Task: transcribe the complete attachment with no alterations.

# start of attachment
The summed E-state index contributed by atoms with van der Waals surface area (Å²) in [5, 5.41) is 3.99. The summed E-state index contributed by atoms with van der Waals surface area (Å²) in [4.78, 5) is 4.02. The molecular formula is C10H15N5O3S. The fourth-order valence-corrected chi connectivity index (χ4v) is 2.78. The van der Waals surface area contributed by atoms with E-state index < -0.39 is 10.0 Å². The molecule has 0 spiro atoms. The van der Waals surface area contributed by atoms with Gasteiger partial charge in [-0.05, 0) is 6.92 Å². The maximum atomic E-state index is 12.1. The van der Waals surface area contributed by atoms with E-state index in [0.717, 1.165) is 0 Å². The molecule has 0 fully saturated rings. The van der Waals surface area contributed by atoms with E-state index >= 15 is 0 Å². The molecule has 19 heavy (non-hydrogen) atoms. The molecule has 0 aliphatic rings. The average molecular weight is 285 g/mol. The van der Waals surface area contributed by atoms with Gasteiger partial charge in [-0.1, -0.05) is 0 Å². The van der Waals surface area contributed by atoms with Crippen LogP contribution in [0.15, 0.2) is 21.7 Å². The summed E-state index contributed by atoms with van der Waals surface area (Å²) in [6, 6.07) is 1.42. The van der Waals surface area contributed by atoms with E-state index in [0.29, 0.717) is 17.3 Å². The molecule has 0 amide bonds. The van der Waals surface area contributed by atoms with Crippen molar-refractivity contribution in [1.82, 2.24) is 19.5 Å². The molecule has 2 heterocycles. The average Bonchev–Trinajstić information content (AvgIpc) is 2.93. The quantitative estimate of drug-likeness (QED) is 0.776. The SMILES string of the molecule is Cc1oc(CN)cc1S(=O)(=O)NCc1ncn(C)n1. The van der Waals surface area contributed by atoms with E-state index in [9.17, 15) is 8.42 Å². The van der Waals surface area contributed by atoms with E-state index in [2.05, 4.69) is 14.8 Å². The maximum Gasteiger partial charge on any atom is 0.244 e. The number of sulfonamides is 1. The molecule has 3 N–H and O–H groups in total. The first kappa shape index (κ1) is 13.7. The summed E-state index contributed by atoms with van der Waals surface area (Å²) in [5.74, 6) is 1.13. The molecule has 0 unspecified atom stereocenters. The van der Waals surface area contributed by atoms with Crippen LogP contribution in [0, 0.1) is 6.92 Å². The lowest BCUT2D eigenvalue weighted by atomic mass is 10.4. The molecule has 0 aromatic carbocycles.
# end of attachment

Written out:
The summed E-state index contributed by atoms with van der Waals surface area (Å²) in [5, 5.41) is 3.99. The summed E-state index contributed by atoms with van der Waals surface area (Å²) in [4.78, 5) is 4.02. The molecular formula is C10H15N5O3S. The fourth-order valence-corrected chi connectivity index (χ4v) is 2.78. The van der Waals surface area contributed by atoms with E-state index < -0.39 is 10.0 Å². The molecule has 0 spiro atoms. The van der Waals surface area contributed by atoms with Gasteiger partial charge in [-0.05, 0) is 6.92 Å². The maximum atomic E-state index is 12.1. The van der Waals surface area contributed by atoms with E-state index in [0.717, 1.165) is 0 Å². The molecule has 0 fully saturated rings. The van der Waals surface area contributed by atoms with E-state index >= 15 is 0 Å². The molecule has 19 heavy (non-hydrogen) atoms. The molecule has 0 aliphatic rings. The average molecular weight is 285 g/mol. The van der Waals surface area contributed by atoms with Gasteiger partial charge in [-0.1, -0.05) is 0 Å². The van der Waals surface area contributed by atoms with Crippen LogP contribution in [0.15, 0.2) is 21.7 Å². The summed E-state index contributed by atoms with van der Waals surface area (Å²) in [6, 6.07) is 1.42. The van der Waals surface area contributed by atoms with E-state index in [0.29, 0.717) is 17.3 Å². The molecule has 0 amide bonds. The van der Waals surface area contributed by atoms with Crippen molar-refractivity contribution in [1.82, 2.24) is 19.5 Å². The molecule has 2 heterocycles. The average Bonchev–Trinajstić information content (AvgIpc) is 2.93. The quantitative estimate of drug-likeness (QED) is 0.776. The SMILES string of the molecule is Cc1oc(CN)cc1S(=O)(=O)NCc1ncn(C)n1. The van der Waals surface area contributed by atoms with E-state index in [9.17, 15) is 8.42 Å². The van der Waals surface area contributed by atoms with E-state index in [2.05, 4.69) is 14.8 Å². The maximum Gasteiger partial charge on any atom is 0.244 e. The number of sulfonamides is 1. The molecule has 3 N–H and O–H groups in total. The first kappa shape index (κ1) is 13.7. The summed E-state index contributed by atoms with van der Waals surface area (Å²) in [5.74, 6) is 1.13. The molecule has 0 unspecified atom stereocenters. The van der Waals surface area contributed by atoms with Crippen LogP contribution in [0, 0.1) is 6.92 Å². The lowest BCUT2D eigenvalue weighted by atomic mass is 10.4. The molecule has 0 aromatic carbocycles.